Sundance 2021: Together Together

What does a middle aged loner do when he finds himself single but ready to start a family? Of course it would be ideal for Matt (Ed Helms) to have a partner, but time is running out and he’s ready now. Hence the surrogate. Anna (Patti Harrison) is a bit of a loner herself, so in a sense, they’re a well-matched pair. And then there’s the money, which Matt has and Anna needs. It’s a nice transaction for one womb’s rental for a 9 month period.

Except it turns out Matt’s enthusiasm for fatherhood supersedes his loner tendencies. He’s not just showing up for doctor’s appointments, he’s commenting on Anna’s eating habits, showing up at her work with maternity wear, taking her shopping, checking up on her love life, just generally getting very involved, not just in baby’s life, but in Anna’s. A beautiful but strange kind of friendship grows from this garden, one that neither saw coming, nor could they. With nothing much in common and from different generations, the baby is the thing that unites them, and that’s a temporary condition. Normally when the baby is born, the surrogate’s role would end, but with genuine friendship brewing, expectations are getting murkier, and Anna’s finding it very difficult to set boundaries.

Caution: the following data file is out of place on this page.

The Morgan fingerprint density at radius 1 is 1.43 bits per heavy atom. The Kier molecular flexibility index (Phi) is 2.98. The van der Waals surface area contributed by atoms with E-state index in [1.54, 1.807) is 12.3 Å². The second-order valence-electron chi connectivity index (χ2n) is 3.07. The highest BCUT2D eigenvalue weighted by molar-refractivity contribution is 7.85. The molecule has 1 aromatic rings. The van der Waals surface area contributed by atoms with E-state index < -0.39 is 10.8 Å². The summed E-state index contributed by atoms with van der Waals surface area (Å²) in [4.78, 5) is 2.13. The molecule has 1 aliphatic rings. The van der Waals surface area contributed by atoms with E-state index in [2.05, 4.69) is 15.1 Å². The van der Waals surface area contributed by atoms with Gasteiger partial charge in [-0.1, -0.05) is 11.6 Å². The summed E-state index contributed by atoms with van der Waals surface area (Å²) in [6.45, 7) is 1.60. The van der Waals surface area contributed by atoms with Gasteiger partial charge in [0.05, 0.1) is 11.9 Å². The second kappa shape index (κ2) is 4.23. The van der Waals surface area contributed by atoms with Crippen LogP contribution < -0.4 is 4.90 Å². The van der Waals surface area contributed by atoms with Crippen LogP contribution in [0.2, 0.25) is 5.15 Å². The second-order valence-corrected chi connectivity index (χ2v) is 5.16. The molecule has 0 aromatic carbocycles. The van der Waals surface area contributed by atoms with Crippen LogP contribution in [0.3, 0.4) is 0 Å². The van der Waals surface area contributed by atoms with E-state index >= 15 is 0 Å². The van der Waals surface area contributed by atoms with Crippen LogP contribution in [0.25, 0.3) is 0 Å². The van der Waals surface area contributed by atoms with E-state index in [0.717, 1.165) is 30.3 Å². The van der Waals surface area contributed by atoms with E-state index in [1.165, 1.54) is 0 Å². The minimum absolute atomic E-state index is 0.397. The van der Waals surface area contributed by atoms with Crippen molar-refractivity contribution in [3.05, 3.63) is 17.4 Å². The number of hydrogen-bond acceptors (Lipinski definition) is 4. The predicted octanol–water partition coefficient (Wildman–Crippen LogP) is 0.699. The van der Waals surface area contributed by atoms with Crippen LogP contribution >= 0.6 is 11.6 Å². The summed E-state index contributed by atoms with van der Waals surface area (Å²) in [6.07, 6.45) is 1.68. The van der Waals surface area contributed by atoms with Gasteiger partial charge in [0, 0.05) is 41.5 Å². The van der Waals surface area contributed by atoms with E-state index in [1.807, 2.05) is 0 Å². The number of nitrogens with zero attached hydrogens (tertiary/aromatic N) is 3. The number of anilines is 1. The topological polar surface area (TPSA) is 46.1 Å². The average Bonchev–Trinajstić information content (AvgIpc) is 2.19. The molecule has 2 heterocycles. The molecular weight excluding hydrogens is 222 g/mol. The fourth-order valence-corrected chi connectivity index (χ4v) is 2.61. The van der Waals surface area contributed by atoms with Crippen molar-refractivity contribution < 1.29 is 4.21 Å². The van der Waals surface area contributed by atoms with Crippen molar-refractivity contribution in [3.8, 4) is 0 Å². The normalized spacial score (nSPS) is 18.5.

This movie navigates an extremely complex and touchy subject with a light heart and a tender sweetness that’s hard to get right without accidentally overdosing on it. Ed Helms is a clever choice, of course, to play a doting, goofy guy with good intentions and a big heart. But Patti Harrison has the harder role to cast. We meet her in the middle of her surrogacy interview, so we don’t get to know her pre-pregnancy. Yet her sparkly and slightly spiky energy is so endearing and welcoming we can hardly blame Matt for being drawn into her orbit. But don’t be fooled by Together Together’s charm; this isn’t your typical Hollywood movie. The mere act of emphasizing platonic over romantic love is subversive, as is casting a trans woman in the lead role. Writer-director Nikole Beckwith knows the kinds of expectations you’ll have for a movie like this, and watching her swerve is pure pleasure.

4 thoughts on “Sundance 2021: Together Together

  1. Liz A.

    Oh yes, this particular trope does have a standard ending. I take it this doesn’t have that ending. But that’d be a good thing if done well.



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